It is no secret that Zimbabwe is going through a trying period and the majority of citizens have borne the brunt of the socio-economic challenges.
Source: This is not the time for grandstanding – NewsDay Zimbabwe August 16, 2016
What is quite clear, if only politicians can open their eyes and see, is that this is not the time for political posturing and grandstanding.
The suffering that the people of Zimbabwe have been subjected to over the past decade demands that the political leadership lay aside their differences and put the interests of the nation ahead of their own obsession with holding onto power or getting into power at the expense of the citizenry.
In retrospect, the period of the Government of National Unity (GNU) provided a litmus test showing that when people put their personal desires aside for the greater good of the country, a positive impact can be realised.
There is, therefore, no need at all for President Robert Mugabe to be rattled by this weekend’s events when MDC-T leader Morgan Tsvangirai and Zimbabwe People First (ZimPF) president Joice Mujuru jointly held a campaign rally in Gweru. What is simply needed is for all political parties serious about changing the status quo to work together for the common good.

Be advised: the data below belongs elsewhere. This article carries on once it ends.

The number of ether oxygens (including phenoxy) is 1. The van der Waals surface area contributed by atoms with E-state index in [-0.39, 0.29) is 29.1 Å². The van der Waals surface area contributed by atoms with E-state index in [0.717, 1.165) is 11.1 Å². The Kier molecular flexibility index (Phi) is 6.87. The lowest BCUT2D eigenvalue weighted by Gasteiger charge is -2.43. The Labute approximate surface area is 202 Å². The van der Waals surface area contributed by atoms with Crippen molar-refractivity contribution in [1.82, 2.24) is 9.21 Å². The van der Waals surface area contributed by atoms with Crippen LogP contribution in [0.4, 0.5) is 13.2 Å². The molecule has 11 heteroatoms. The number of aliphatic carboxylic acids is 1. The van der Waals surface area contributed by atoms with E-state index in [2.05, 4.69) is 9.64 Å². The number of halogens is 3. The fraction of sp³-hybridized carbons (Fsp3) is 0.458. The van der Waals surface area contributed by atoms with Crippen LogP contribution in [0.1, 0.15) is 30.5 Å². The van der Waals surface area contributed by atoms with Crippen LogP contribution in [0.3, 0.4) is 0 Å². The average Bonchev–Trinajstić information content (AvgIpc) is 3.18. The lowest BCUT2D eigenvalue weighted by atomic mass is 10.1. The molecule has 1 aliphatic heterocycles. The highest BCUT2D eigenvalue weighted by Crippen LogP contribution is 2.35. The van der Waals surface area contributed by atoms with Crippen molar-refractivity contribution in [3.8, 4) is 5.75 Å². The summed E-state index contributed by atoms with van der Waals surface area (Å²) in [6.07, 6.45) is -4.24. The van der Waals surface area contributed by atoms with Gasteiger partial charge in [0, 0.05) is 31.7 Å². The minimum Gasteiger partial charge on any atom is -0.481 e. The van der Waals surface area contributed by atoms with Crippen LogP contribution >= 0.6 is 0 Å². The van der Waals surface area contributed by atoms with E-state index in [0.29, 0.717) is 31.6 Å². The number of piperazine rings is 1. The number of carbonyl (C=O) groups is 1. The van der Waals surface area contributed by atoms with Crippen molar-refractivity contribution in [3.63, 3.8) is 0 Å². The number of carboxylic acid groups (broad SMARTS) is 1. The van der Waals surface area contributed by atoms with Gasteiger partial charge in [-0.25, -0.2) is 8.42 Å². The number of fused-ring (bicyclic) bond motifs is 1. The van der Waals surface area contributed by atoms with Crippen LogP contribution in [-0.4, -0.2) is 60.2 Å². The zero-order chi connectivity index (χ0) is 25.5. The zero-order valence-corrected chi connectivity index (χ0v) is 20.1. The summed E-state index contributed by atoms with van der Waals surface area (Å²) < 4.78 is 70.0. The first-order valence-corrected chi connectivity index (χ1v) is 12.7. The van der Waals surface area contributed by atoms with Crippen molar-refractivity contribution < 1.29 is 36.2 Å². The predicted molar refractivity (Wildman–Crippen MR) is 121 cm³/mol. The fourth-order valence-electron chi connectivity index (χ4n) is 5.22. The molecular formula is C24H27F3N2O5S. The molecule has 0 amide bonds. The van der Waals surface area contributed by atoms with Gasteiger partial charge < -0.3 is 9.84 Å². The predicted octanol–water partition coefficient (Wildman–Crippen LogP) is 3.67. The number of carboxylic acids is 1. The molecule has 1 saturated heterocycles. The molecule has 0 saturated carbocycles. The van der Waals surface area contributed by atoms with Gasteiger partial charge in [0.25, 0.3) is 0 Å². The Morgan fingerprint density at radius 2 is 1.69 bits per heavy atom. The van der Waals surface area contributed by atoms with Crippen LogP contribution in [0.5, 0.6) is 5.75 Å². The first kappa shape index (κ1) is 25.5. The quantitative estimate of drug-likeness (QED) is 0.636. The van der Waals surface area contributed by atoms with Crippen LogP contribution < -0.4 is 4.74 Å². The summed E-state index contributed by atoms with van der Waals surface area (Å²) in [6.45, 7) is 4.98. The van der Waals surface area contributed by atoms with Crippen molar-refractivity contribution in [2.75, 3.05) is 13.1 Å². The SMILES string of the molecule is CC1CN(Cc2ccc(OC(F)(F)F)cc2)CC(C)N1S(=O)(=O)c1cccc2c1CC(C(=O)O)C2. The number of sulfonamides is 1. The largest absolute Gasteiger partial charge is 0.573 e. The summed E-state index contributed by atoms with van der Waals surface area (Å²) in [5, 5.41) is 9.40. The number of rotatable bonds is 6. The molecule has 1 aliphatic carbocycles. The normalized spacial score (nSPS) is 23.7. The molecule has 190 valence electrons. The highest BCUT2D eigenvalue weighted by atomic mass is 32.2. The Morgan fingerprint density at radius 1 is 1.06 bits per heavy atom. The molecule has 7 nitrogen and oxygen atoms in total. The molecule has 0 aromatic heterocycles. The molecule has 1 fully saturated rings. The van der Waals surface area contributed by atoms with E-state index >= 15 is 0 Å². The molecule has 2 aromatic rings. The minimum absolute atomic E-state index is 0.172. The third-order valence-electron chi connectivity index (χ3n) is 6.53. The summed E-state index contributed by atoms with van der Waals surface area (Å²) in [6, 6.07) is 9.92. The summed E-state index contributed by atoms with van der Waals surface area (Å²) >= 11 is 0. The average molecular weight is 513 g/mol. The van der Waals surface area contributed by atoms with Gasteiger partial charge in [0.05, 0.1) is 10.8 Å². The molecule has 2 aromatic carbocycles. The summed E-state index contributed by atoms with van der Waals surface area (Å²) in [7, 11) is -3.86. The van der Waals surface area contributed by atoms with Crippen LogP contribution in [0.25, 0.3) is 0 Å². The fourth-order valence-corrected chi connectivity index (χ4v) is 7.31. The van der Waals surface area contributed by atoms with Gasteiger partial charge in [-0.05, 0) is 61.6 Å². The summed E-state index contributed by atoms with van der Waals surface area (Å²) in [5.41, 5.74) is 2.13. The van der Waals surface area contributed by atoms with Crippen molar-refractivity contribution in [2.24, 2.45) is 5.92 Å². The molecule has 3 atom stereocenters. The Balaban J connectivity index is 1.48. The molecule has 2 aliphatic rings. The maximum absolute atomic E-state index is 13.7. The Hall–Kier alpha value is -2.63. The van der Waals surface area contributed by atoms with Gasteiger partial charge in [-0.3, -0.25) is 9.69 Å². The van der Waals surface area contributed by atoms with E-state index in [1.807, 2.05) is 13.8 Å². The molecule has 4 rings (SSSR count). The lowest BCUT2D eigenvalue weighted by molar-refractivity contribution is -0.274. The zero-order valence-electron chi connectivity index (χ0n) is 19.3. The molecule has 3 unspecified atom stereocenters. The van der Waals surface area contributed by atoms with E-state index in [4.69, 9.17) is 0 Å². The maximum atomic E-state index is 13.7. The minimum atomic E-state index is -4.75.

Yet, Mugabe, who stood a great chance of reinvigorating Zanu PF through leadership renewal, has squandered any chance he had of securing the future of the former liberation movement.
In light of reports that some Zanu PF elements called Tsvangirai on the eve of the rally, Zanu PF cannot afford to keep its head buried in the sand because the winds of change are slowly sweeping across the land.
Is change not the only constant? Zanu PF risks being swept away if it continues refusing to adapt to change and appreciating that they need to up their game. Instead of ostracising people through crafting unreasonable laws and policies, they must find new, innovative ways of reaching out to the people.
It is an open secret that, given the new trend of the hashtag protests, thousands of young Zimbabweans, who represent the future, are desperate for a political establishment that will bring real change on the back of bright economic fortunes.
Many of these millennial voters will not care what political party is in power as long as it can deliver a new system that will see their lives improved.
As long as bread and butter issues are not addressed, which is likely to happen given Zanu PF’s obduracy and arrogance, progressive opposition forces will continue galvanising until such a time when they are able to push an outdated Zanu PF out of power.
It is time 92-year-old Mugabe and his Zanu PF party dealt with the politics affecting livelihoods of millions of people locally and in the Diaspora.